(PHILADELPHIA) – In almost all forms of
heart failure, the heart begins to express genes that are normally
only expressed in the fetal heart. Researchers have known for years
that this fetal-gene reactivation happens, yet not what regulates
it. Now, investigators at the University of Pennsylvania
School of Medicine have discovered that an enzyme important
in fetal heart-cell development regulates the enlargement of heart
cells, known as cardiac
hypertrophy, which is a precursor to many
forms of congestive
heart failure (CHF).
The study, which paves the way for new targets for treating cardiac
hypertrophy and heart failure, appears this week in an advanced
online publication of Nature Medicine.
“It’s as if old programs are being reactivated in
a sick heart,” explains senior author Jonathan A.
Epstein, MD, the W.W. Smith Endowed Chair for Cardiovascular
Research at Penn. “In an adult heart, stresses such as high
blood pressure induce the reexpression of a fetal gene program.”
Expression of HDAC2 (red) in mouse fetal heart
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The investigators found that by inhibiting the enzyme HDAC in
adult mice the fetal-gene program can be prevented from restarting. “We
found that in various mouse models of cardiac hypertrophy and heart
failure, treatment with chemical HDAC inhibitors or genetic deletion of HDAC2 prevented the beginning of the downward slide
to progressive heart failure,” says Epstein.
HDAC is an enzyme switch that regulates how DNA is packaged inside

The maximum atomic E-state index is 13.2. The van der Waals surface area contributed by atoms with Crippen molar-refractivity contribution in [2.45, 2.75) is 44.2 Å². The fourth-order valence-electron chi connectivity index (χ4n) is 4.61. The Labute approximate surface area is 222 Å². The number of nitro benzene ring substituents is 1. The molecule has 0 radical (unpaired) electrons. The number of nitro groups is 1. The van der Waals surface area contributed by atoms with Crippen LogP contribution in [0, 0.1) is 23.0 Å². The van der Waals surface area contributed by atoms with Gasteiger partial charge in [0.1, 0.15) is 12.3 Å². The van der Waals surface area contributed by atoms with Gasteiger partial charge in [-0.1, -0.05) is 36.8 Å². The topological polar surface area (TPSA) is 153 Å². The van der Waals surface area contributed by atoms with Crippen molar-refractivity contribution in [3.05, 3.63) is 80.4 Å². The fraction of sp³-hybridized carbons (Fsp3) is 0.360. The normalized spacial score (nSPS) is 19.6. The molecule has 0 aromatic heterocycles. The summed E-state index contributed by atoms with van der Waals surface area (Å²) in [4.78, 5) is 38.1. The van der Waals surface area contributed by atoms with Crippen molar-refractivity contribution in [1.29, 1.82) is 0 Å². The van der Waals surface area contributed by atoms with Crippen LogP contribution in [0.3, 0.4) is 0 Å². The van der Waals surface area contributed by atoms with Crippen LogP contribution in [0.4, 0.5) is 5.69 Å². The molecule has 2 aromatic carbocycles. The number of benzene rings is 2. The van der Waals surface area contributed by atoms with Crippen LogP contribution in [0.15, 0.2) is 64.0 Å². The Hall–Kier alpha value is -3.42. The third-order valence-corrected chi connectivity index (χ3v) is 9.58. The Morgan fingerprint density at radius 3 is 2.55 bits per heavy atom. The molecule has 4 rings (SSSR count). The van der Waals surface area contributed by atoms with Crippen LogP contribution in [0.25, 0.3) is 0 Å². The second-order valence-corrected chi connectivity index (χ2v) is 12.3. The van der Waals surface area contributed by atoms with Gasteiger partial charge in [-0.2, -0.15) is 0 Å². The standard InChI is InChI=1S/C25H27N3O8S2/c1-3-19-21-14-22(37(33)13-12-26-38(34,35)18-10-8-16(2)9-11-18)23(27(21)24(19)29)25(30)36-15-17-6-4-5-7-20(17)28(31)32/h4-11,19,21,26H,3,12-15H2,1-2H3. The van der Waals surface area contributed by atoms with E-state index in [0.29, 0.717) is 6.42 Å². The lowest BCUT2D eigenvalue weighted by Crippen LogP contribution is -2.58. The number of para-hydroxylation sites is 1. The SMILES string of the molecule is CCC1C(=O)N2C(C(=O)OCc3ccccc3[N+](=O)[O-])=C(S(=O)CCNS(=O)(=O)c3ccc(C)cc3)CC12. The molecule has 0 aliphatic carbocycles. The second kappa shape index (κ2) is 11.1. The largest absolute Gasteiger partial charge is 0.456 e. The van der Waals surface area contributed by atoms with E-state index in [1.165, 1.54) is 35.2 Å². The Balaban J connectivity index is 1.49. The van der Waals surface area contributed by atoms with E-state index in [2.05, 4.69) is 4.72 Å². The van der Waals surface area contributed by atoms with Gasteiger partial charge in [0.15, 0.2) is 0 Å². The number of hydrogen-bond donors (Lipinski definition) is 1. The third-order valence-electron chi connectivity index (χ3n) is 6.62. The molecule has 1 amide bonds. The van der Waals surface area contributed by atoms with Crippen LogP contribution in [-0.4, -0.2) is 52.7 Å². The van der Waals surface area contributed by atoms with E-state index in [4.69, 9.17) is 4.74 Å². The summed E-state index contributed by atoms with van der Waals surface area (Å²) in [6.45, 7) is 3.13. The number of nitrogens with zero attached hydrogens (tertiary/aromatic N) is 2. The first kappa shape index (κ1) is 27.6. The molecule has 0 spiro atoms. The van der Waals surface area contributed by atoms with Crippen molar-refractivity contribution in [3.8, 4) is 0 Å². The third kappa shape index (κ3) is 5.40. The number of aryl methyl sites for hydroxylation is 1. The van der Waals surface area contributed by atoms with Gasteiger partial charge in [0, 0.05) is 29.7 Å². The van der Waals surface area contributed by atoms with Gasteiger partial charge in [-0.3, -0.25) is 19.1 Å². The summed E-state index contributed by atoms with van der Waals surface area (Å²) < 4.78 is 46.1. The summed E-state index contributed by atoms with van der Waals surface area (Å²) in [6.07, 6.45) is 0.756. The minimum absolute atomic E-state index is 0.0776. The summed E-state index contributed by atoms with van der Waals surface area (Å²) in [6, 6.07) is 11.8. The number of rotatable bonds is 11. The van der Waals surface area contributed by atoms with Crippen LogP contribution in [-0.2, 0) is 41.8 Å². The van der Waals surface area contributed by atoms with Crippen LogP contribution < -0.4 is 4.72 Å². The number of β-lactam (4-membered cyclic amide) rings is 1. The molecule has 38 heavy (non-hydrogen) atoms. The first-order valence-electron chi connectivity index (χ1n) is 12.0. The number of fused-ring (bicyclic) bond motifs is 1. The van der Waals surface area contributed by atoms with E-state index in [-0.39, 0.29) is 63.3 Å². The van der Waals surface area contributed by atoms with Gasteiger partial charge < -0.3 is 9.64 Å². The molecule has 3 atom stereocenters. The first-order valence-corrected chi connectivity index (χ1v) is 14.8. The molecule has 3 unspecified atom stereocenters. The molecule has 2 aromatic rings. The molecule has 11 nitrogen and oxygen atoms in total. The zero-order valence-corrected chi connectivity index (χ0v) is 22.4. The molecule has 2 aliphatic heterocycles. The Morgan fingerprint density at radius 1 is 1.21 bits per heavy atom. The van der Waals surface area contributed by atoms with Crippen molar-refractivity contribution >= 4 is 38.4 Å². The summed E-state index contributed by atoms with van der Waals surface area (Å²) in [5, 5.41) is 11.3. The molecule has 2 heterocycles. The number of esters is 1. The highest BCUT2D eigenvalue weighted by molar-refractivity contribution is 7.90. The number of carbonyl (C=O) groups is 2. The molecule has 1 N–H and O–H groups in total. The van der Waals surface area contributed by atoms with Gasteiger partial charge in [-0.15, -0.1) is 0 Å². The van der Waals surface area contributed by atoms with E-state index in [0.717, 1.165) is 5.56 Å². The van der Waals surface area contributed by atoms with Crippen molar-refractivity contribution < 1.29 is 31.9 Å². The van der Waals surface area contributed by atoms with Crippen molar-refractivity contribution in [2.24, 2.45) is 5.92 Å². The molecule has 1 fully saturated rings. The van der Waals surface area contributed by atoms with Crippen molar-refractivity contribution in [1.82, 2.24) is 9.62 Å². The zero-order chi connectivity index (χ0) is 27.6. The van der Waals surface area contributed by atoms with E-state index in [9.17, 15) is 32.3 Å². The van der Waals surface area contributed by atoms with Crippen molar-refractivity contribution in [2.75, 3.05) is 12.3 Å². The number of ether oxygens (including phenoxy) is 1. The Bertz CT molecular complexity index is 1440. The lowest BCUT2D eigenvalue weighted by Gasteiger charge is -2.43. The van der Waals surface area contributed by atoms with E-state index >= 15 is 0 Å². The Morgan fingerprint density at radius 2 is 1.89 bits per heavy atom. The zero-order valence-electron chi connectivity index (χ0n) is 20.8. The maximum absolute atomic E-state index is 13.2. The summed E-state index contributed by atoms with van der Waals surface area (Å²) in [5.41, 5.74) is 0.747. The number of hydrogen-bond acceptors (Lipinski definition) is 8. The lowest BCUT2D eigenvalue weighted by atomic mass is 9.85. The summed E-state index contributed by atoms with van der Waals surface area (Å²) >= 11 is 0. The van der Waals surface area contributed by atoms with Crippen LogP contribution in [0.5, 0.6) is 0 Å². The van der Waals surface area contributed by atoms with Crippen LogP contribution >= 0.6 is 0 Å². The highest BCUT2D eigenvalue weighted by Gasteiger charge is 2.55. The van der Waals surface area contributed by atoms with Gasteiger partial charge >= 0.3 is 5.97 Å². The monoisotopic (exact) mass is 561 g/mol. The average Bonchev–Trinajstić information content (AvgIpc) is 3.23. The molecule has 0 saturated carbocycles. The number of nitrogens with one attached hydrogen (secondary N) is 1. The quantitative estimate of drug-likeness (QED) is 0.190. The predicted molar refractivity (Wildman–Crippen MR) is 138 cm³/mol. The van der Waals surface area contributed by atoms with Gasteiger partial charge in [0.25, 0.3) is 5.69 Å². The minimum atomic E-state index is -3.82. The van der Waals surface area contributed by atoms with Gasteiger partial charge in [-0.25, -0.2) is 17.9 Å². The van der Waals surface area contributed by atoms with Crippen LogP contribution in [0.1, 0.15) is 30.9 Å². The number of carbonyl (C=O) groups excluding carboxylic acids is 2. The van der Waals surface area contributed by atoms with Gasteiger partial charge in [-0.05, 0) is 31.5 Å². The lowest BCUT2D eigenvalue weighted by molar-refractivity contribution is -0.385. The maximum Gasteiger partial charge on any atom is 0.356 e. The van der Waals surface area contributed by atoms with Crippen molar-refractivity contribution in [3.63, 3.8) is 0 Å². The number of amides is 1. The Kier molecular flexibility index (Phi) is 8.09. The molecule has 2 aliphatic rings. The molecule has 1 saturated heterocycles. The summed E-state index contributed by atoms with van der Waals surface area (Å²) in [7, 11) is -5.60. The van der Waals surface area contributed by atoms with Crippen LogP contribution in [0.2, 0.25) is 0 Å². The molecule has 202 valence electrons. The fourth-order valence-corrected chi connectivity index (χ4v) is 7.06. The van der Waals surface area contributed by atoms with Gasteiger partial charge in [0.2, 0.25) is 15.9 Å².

the cell, and therefore how large groups of related genes are turned
on and off. During development HDAC normally regulates proliferation of heart cells in the embryo. “This makes sense if a molecular
pathway in which HDAC has a major role is re-expressed--the adult
heart instead makes the cells it already has bigger since it is
unable to make more cells very easily.”
The researchers also found that HDAC works in the heart in part
by regulating expression of another enzyme called Inpp5f, which
is involved in a pathway that controls the growth and multiplication
of cells. Inpp5f is also related to tumor-suppressor
“HDAC and Inpp5f give us new targets for regulating cardiac
hypertrophy,” says Epstein. “Inhibitors of HDAC may
warrant testing for cardiac disease to stop the hypertrophy that
accompanies the re-expression of the fetal-gene program.”
HDAC inhibitors are already in trials for cancer and one, valproic
acid, has been used for years to treat seizures. Most CHF medications
are aimed at regulating blood pressure, but very few are targeted
at the heart-muscle cells themselves. About 5 million Americans
are living with CHF today, according to the American
“To understand how to better treat heart disease at the
cellular level is an important next step,” says Epstein.
This study was funded by the National
Institutes of Health.
Co-authors in addition to Epstein are Chinmay M. Trivedi, Yang
Luo, Zhan Yin, Maozhen Zhang, Wenting Zhu, Tao Wang, Thomas Floss,
Martin Goettlicher, Patricia Ruiz Noppinger, Wolfgang Wurst, Victor
A. Ferrari, Charles S. Abrams, and Peter J. Gruber.
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